Dr. Tinsley: No and here’s why those charges are so large. So, let’s say you’re selling a car that’s worth $500. If you can sell that car for $10,000, would you sell them for $10,000? Well, of course. Because you can sell that car of $500 for $10,000 and you make more money. Well, that’s what this corporate medicine machine is doing. They’re charging $10,000 for a $500 item and they’re getting it because corporate insurance is paying it. And they’re paying it and then they’re turning around to Johnny Paycheck and saying, “Well I’m really sorry. Healthcare is more expensive. So, we’re going to have to charge you more. And they do that every single year. They charge more, they pay more, they charge more and they pay more. I call it the self-licking ice cream cone.”
C&BP: Sentara has its own insurance company. Sentara owns Optima.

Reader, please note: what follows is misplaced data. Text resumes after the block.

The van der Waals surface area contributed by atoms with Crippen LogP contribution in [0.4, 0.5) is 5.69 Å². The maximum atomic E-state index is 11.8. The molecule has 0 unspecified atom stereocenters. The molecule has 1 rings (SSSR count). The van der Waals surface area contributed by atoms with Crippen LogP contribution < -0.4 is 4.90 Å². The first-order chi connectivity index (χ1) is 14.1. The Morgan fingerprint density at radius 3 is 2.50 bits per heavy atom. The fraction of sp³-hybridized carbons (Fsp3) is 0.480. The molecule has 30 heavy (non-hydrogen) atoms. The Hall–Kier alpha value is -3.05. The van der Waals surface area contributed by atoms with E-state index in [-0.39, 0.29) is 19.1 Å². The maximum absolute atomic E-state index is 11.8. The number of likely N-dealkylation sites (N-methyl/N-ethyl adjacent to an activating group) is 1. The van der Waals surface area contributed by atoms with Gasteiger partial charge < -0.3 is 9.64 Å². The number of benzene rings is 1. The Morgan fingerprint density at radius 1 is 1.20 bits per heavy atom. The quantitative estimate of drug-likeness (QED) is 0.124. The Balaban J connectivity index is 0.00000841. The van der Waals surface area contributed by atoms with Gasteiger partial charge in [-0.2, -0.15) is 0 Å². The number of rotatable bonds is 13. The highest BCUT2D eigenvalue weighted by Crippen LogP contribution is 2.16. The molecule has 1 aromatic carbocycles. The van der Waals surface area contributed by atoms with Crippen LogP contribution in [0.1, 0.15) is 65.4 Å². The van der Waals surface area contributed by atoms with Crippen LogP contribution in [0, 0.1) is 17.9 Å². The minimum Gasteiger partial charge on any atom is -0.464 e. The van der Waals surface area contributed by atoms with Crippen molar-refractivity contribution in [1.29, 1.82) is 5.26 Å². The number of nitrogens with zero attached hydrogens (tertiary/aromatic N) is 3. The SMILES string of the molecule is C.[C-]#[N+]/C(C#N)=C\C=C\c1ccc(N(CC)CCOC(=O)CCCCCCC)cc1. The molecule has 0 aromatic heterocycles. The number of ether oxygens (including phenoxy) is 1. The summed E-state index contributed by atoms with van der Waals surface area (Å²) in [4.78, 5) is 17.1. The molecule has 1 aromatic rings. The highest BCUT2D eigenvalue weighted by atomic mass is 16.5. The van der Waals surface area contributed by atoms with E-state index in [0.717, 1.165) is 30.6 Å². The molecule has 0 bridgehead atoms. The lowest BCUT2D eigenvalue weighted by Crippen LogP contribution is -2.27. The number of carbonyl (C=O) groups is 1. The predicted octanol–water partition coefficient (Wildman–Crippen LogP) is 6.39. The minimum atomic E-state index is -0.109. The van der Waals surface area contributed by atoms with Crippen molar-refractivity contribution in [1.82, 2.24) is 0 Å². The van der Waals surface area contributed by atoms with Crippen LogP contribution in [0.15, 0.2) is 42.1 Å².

Dr. Tinsley: Well, that’s just ridiculous. That’s conflict of interest. How is that legal?
C&BP: How do other medical groups interact with Sentara?
Dr. Tinsley: There are these things in our contracts called non-competes. And this pretty much why I had to leave Richmond. And a non-compete is the section of the contract that says, if you leave that job, you have to move away a certain distance.
For instance, when I worked for TPMG, when I left my job, I had to move away 45 miles from any office they had. That was in my contract. Now, they had offices in West Point and Gloucester and Virginia Beach. I pretty much would’ve had to leave Southeast Virginia.
If you have a wife and children and they’re in school, you’d have to pull them out of school. You have to move; you have to sell your house. If the market is bad, you have to take a loss. So, you’re going to suck it up and you’re going to stay in that job that you hate, because otherwise, you’re going to have to leave the area. And I don’t understand how the state of Virginia allows these places to keep non-competes where they’re saying that there’s a physician shortage.
C&BP: Norfolk, Newport News, Portsmouth have areas with health stats at the level of Mississippi. What are your experiences with taking care of the less fortunate in your area?